TULSA, Okla. (AP) — Oklahoma's gay marriage ban demeans same-sex couples and their children by signaling to the world that their relationships are secondary to traditional families, opponents of the state law say in a new legal filing.
The argument came in a 102-page document filed Monday on behalf of Mary Bishop and Sharon Baldwin in the 10th Circuit Court of Appeals in Denver. Bishop and Baldwin, who have been together for more than 15 years, are suing to be allowed to marry in Oklahoma.
Their attorneys argue in the filing that the ban "demeans and humiliates these couples and their children, conveying to them, to family, to friends, to neighbors, to classmates, to teachers, to colleagues, to employers, to officials, to governments, and to all the world that their relationships are unworthy and second-tier," the document stated.
The filing came in response to a brief filed last month by the Alliance Defending Freedom that said legalizing gay marriage would harm children, undermine society and make traditional marriages unstable.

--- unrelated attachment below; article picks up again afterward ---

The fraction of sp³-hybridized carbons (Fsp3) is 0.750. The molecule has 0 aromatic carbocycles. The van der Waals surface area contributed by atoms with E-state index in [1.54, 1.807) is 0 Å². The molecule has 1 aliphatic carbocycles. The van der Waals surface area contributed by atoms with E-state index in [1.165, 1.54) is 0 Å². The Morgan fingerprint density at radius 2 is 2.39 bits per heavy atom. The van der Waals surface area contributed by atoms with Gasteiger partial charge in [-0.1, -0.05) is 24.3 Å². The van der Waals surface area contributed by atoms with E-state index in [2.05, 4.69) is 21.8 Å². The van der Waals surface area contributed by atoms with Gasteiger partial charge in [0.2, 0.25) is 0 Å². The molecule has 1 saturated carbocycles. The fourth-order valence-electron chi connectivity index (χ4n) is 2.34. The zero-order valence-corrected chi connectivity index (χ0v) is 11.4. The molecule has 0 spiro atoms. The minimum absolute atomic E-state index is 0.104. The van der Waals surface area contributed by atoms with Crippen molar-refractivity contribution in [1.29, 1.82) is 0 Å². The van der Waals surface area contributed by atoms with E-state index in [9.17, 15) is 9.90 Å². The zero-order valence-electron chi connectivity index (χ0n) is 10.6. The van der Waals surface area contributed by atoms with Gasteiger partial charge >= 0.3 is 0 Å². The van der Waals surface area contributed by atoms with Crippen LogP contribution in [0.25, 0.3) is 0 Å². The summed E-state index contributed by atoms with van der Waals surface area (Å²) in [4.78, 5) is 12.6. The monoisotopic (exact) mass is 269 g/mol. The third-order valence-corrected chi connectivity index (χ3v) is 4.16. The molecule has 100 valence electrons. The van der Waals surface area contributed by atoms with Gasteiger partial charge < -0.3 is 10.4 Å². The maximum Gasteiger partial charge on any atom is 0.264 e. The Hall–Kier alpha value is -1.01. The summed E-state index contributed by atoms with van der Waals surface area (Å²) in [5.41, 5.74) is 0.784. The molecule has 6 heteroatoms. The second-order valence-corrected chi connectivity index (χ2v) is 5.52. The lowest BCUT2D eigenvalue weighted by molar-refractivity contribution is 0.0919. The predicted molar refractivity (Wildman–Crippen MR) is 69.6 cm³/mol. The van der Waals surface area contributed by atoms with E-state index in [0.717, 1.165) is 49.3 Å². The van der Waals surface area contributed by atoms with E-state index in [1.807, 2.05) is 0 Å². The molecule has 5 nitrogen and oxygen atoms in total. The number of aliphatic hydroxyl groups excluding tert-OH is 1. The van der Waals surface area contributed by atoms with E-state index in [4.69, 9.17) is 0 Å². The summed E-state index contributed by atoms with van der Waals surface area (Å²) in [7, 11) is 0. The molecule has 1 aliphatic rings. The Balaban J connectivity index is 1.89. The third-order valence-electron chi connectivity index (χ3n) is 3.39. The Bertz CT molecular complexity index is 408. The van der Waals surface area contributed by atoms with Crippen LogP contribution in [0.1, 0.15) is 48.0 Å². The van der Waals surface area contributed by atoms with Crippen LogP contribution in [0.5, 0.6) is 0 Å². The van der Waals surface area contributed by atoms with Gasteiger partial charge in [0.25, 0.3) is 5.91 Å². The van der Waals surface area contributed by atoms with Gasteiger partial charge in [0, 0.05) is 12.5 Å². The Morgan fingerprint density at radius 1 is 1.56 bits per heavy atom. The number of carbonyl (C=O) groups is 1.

U.S. District Judge Terence Kern ruled in January against Tulsa County Court Clerk Sally Howe Smith, whose office refused to grant Baldwin and Bishop a marriage license. In his ruling, Kern said Oklahoma, by enforcing the ban, violates the U.S. Constitution's Equal Protection Clause because it precludes same-sex couples from receiving an Oklahoma marriage license.
Jim Campbell, legal counsel for the ADF, said in a statement that the district court "sidestepped the real reasons for Oklahoma's definition of marriage."
"Rather than upholding the marriage amendment, the court endorsed the recently conceived notion that marriage is about special government recognition for adult relationships," Campbell said.